“For writers who knowingly lie, for those who substitute unbelievable human behavior for the way people really act, I have nothing but contempt. Bad writing is more than a matter of…fault observation; bad writing usually arises from a stubborn refusal to tell stories about what people actually do—to face the face, let’s say, that murderers sometimes help old ladies cross the street. —Stephen King, “On Writing”
The “nine old men,” named by Mr. Walt Disney, were the original animators at the Walt Disney Co. I was watching a documentary on Pixar, which talked about its history with the Disney Co.
The technology that transformed the original animation of Mickey Mouse into today’s animation of Nemo is beyond my technical comprehension and interest. What’s not, though, is the core goal that two of the “old men” talked about in an interview on the film. It’s the basics for every storyteller.
One of the men, Frank Thomas, said: “We call it the warmth. We call it the inner feelings of the character. It all comes back to their heart and how they think about it. How does he feel and why does he feel that way?”
They have to be three-dimensional, like real people in real situations. Not just visually, which is technically vital for character animation, but emotionally, too. They have to be driven to do something and the audience has to care enough to stick around until the end of the story.
Exactly what Stephen King was talking about in the quote above. Villains and heroes are human. Murderers help old ladies across the street. Abusers give hugs. Liars tell the truth. This is why Stephen King is a master author, I would guess. His writes honestly and enjoy his stories or not, millions of people relate to the truth of them, or at least the truth of the characters.
So it is with reality. It is hard at times to draw the line between real and fluff. But the older I get, the more I find myself appreciating and desperately searching for “real.” Call me cynical, but I see people turn everyday annoyances that everybody goes through into federal cases and I want to scream, “This is what keeps you up at night?”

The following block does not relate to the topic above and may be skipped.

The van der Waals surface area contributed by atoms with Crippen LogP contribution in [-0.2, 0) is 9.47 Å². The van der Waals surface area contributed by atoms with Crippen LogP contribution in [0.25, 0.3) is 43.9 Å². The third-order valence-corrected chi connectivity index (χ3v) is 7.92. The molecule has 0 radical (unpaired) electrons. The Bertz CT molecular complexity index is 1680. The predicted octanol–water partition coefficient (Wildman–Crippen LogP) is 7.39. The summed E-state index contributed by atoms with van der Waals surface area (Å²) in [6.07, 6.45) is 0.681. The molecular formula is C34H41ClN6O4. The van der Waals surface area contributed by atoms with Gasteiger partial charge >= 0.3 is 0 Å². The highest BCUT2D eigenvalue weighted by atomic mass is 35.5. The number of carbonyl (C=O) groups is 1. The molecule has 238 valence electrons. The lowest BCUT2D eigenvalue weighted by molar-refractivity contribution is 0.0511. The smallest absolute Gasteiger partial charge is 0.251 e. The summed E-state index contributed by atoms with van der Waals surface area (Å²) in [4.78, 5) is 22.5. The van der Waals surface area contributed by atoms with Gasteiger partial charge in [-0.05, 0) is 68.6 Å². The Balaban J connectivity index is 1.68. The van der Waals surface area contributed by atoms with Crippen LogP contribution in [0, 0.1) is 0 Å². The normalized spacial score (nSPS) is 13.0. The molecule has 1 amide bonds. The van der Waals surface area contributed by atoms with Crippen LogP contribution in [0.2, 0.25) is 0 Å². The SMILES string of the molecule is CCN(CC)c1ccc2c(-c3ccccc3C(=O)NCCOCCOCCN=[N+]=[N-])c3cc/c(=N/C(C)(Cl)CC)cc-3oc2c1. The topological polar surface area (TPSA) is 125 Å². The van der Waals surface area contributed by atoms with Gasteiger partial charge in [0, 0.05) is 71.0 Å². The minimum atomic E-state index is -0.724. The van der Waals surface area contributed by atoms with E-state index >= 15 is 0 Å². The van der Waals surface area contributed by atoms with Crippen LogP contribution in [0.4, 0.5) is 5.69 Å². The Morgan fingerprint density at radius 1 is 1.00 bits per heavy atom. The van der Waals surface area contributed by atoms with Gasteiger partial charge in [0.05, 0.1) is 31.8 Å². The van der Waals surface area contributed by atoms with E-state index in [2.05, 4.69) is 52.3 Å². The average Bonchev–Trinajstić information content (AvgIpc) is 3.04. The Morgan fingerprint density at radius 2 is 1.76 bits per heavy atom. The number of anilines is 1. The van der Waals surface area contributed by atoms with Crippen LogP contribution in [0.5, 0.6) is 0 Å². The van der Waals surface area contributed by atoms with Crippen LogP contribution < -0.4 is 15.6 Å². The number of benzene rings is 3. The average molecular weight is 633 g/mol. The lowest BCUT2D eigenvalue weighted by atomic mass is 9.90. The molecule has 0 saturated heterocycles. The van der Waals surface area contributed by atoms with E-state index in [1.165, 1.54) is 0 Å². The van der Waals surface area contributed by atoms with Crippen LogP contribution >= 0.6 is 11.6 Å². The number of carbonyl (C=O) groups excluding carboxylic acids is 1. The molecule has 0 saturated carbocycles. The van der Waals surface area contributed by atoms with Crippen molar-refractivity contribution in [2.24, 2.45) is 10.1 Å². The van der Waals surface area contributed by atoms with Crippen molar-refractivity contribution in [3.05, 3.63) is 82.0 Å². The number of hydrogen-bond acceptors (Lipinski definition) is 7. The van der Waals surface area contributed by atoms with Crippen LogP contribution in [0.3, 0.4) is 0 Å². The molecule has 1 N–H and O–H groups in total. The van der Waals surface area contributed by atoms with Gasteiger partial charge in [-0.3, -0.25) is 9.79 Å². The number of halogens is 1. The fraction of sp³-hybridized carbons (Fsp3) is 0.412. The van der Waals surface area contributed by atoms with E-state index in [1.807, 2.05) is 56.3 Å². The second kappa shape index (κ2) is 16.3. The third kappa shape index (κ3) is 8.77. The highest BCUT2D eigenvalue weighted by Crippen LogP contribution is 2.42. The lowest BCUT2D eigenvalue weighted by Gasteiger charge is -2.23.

But that’s just me being judgmental, something else three-dimensional people do. So, I have to constantly remind myself that “you never really understand a person until you consider things from his point of view…until you climb inside of his skin and walk around in it” (Atticus Finch).
Maybe it’s not about getting older; maybe it’s just moving along, trying to keep it real as time roughs you up. I don’t think there are age requirements for that, but the odds go up every year.
Life’s goofy that way—at the exact same time my compassion for tween-age angst (doesn’t get more real than that) is increasing, my tolerance for indecency is disintegrating. My acceptance of the mystery of my future is expanding as my patience for excuses and poor-me attitudes is slipping out the door.
You and I are three-dimensional and so is every other person we pass, stand behind in the coffee line, or get chewed out by on the phone. We have to separate what is about us from what is not. That simple thought puts an unexpected scowl or an encounter with a grump into perspective. And it might help us care about their story, or in the least, about them as a character in it.
We always think it’s “about us.” Sometimes it is. But thank God, sometimes it’s just not.